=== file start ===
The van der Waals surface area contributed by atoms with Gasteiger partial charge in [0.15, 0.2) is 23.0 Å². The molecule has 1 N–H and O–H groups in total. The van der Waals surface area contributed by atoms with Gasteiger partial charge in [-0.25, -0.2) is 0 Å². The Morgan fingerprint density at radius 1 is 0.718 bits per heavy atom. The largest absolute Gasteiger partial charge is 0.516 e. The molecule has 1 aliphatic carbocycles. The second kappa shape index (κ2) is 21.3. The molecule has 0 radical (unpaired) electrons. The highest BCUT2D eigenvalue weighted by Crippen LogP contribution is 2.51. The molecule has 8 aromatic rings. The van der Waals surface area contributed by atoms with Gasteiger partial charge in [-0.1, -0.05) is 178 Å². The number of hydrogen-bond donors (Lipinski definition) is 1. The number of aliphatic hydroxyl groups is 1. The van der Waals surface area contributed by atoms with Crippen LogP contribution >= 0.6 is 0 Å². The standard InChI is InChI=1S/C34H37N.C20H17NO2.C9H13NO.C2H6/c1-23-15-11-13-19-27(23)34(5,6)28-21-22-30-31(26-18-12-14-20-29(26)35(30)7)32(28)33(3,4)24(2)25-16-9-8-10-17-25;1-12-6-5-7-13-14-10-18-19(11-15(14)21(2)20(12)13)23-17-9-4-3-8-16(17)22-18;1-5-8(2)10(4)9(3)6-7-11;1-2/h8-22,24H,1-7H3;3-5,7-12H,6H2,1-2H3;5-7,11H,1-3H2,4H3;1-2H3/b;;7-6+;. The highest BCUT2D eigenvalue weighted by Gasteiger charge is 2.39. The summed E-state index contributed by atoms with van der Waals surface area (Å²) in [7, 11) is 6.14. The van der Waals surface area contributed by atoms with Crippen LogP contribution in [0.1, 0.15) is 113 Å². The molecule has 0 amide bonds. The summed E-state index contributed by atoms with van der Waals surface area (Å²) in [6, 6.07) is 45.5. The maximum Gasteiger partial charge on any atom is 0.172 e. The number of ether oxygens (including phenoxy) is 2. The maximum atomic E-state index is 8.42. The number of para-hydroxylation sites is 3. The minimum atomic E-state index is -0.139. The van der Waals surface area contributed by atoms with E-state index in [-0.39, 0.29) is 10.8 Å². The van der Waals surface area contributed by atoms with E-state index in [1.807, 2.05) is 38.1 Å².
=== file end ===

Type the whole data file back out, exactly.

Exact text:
The van der Waals surface area contributed by atoms with Gasteiger partial charge in [0.15, 0.2) is 23.0 Å². The molecule has 1 N–H and O–H groups in total. The van der Waals surface area contributed by atoms with Gasteiger partial charge in [-0.25, -0.2) is 0 Å². The Morgan fingerprint density at radius 1 is 0.718 bits per heavy atom. The largest absolute Gasteiger partial charge is 0.516 e. The molecule has 1 aliphatic carbocycles. The second kappa shape index (κ2) is 21.3. The molecule has 0 radical (unpaired) electrons. The highest BCUT2D eigenvalue weighted by Crippen LogP contribution is 2.51. The molecule has 8 aromatic rings. The van der Waals surface area contributed by atoms with Gasteiger partial charge in [-0.1, -0.05) is 178 Å². The number of hydrogen-bond donors (Lipinski definition) is 1. The number of aliphatic hydroxyl groups is 1. The van der Waals surface area contributed by atoms with Crippen LogP contribution >= 0.6 is 0 Å². The standard InChI is InChI=1S/C34H37N.C20H17NO2.C9H13NO.C2H6/c1-23-15-11-13-19-27(23)34(5,6)28-21-22-30-31(26-18-12-14-20-29(26)35(30)7)32(28)33(3,4)24(2)25-16-9-8-10-17-25;1-12-6-5-7-13-14-10-18-19(11-15(14)21(2)20(12)13)23-17-9-4-3-8-16(17)22-18;1-5-8(2)10(4)9(3)6-7-11;1-2/h8-22,24H,1-7H3;3-5,7-12H,6H2,1-2H3;5-7,11H,1-3H2,4H3;1-2H3/b;;7-6+;. The highest BCUT2D eigenvalue weighted by Gasteiger charge is 2.39. The summed E-state index contributed by atoms with van der Waals surface area (Å²) in [7, 11) is 6.14. The van der Waals surface area contributed by atoms with Crippen LogP contribution in [0.1, 0.15) is 113 Å². The molecule has 0 amide bonds. The summed E-state index contributed by atoms with van der Waals surface area (Å²) in [6, 6.07) is 45.5. The maximum Gasteiger partial charge on any atom is 0.172 e. The number of ether oxygens (including phenoxy) is 2. The maximum atomic E-state index is 8.42. The number of para-hydroxylation sites is 3. The minimum atomic E-state index is -0.139. The van der Waals surface area contributed by atoms with E-state index in [-0.39, 0.29) is 10.8 Å². The van der Waals surface area contributed by atoms with E-state index in [1.807, 2.05) is 38.1 Å².